Rick Nelson and Claude Peck dispense unasked-for advice about clothing, etiquette, culture, relationships, grooming and more.
CP “Oliver!” beat out “Funny Girl” for best picture at the Oscars in 1968. You, it is said, have not been the same since. Care to share?
RN: Bah-bra! I still carry the scars, 45 years later. It was almost as ruinous as when already-so-dated “Crash” inexplicably beat “Brokeback Mountain” for best picture in 2006.
CP: The 1960s saw four movie musicals — “West Side Story,” “My Fair Lady,” “Oliver!” and “The Sound of Music” — win for best picture. Then, nothing for 34 years, when “Chicago” won in 2002. Were there any musicals you think got robbed in that long period?
RN: Aside from “The Godfather” winning over “Cabaret” in 1972 — a choice I can’t really fault — I’d say no. The real tragedy was in 1953, when Hollywood’s most beloved musical, “Singin’ in the Rain,” wasn’t even nominated. The winner that year might be Oscar’s most pathetic best picture ever, “The Greatest Show on Earth.” Am I being too “Rain Man” — by the way, best picture, 1988 — for you?
CP: Not at all. There is a special place for savants of the American musical. I gave the academy props in 2008 when it handed best picture to the terrific, outta-nowhere, Bollywood-style musical romp “Slumdog Millionaire.” Still, for every such pleasant surprise at the Oscars, there seem to be three white-bread, entirely forgettable, predictable winners.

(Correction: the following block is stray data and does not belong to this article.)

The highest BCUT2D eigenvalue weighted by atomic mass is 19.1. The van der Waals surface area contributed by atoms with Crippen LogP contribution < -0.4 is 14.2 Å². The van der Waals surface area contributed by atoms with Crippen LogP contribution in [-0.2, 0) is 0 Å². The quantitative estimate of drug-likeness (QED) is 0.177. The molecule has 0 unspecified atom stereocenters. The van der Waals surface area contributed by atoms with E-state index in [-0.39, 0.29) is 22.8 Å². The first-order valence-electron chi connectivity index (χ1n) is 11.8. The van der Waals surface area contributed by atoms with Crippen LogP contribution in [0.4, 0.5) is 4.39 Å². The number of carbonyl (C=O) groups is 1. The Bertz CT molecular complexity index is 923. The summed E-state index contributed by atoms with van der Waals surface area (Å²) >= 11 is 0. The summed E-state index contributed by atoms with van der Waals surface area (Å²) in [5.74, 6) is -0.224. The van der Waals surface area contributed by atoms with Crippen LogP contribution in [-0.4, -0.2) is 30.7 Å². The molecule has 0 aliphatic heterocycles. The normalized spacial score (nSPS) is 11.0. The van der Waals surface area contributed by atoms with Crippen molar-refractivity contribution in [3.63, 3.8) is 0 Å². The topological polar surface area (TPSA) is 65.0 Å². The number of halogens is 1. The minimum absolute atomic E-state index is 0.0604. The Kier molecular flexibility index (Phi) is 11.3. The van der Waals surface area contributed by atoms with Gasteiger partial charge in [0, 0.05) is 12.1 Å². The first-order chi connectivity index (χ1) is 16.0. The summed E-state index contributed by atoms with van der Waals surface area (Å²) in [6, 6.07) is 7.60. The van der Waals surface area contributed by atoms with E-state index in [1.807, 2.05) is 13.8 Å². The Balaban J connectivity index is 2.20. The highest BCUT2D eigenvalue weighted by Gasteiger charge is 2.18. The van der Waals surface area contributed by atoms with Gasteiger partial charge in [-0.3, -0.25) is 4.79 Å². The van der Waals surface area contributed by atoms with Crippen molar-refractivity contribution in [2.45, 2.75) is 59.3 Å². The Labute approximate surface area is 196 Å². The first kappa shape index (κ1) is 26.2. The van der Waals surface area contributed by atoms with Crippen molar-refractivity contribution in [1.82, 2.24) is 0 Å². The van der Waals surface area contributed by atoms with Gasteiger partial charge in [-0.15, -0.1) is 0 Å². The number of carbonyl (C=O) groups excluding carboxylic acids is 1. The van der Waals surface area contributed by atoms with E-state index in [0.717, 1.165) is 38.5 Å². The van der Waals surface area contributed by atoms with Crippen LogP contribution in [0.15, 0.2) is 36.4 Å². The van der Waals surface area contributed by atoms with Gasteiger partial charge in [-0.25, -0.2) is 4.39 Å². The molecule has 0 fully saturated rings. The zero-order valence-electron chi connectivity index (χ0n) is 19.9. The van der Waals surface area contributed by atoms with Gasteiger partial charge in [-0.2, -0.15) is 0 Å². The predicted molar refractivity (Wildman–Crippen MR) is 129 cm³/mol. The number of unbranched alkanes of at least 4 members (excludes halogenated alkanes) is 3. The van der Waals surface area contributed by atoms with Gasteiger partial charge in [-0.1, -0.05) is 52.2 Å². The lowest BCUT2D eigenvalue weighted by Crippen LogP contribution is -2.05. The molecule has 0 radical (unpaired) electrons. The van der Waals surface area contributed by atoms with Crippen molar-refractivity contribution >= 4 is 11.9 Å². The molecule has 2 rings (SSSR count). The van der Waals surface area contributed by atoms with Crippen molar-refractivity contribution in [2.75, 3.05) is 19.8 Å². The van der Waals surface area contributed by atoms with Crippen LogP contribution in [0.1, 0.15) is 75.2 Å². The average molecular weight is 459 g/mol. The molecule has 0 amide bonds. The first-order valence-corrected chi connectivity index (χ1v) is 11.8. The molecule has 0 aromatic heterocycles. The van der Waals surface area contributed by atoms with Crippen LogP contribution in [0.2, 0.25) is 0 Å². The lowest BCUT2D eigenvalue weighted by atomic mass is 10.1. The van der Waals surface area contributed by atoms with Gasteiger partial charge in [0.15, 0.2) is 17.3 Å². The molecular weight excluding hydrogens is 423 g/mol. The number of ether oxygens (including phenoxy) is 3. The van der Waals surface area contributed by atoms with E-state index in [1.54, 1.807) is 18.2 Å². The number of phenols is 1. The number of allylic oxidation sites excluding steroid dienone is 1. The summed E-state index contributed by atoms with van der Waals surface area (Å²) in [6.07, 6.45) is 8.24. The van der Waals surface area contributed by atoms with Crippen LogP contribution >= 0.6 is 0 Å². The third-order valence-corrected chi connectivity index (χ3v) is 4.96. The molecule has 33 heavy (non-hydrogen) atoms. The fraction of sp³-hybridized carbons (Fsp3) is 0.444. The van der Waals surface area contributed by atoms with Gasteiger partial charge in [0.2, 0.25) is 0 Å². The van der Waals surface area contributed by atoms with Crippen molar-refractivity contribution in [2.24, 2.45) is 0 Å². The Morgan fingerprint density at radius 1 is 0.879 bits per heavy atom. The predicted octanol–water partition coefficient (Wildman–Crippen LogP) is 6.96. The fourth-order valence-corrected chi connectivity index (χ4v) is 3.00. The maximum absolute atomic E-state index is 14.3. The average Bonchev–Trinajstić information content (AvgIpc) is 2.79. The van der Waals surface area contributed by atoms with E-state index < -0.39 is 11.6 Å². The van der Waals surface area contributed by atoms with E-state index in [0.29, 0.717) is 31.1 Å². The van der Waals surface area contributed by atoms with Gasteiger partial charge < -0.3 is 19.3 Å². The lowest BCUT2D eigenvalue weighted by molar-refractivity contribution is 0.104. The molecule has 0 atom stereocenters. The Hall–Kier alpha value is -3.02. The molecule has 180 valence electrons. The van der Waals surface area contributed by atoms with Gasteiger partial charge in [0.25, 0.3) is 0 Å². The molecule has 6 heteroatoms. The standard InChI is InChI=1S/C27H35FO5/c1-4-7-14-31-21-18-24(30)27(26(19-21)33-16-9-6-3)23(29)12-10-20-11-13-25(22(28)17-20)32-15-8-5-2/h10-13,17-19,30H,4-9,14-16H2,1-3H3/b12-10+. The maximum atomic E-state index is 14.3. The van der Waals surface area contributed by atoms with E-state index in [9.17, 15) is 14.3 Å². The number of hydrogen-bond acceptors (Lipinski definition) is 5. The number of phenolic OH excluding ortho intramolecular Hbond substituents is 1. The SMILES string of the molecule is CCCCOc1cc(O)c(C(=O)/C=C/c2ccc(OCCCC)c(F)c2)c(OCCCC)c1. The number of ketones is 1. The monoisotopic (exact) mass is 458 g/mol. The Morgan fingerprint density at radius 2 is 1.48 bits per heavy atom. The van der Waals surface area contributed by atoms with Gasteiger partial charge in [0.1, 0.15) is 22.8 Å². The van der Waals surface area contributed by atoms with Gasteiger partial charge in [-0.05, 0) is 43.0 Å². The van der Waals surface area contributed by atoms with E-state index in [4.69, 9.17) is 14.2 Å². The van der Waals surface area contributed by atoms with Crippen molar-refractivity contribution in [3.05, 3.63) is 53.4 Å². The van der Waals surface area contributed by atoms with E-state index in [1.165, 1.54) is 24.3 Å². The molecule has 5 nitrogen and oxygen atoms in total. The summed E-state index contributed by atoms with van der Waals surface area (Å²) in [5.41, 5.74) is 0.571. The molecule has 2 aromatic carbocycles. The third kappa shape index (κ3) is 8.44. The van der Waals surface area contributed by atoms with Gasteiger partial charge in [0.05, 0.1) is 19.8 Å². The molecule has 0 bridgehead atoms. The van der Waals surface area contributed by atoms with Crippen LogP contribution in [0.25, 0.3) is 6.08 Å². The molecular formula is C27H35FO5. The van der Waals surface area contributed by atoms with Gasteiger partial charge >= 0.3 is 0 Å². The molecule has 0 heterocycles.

RN: Of which there are many. There’s Susan Hayward, who chewed such vast quantities of scenery in 1958’s “I Want to Live!” that she had her agent write an unlimited dental-floss clause into her contract. Yet she bested Roz Russell in “Auntie Mame” and Liz Taylor in “Cat on a Hot Tin Roof.” Go figure.
CP: They shoulda thrown Hayward into a cage with Roz and Liz and sold tickets. Can you imagine? When the academy gives top prizes to “Chariots of Fire” or “Dances With Wolves,” they shouldn’t wonder about slumping ratings for the red-carpet-cast.
RN: At least Oscar recognized two of the most enduring pieces of film acting, ever. Both belong to Vivien Leigh, playing very different Southern belles, 12 years apart, in “Gone With the Wind” and “A Streetcar Named Desire.”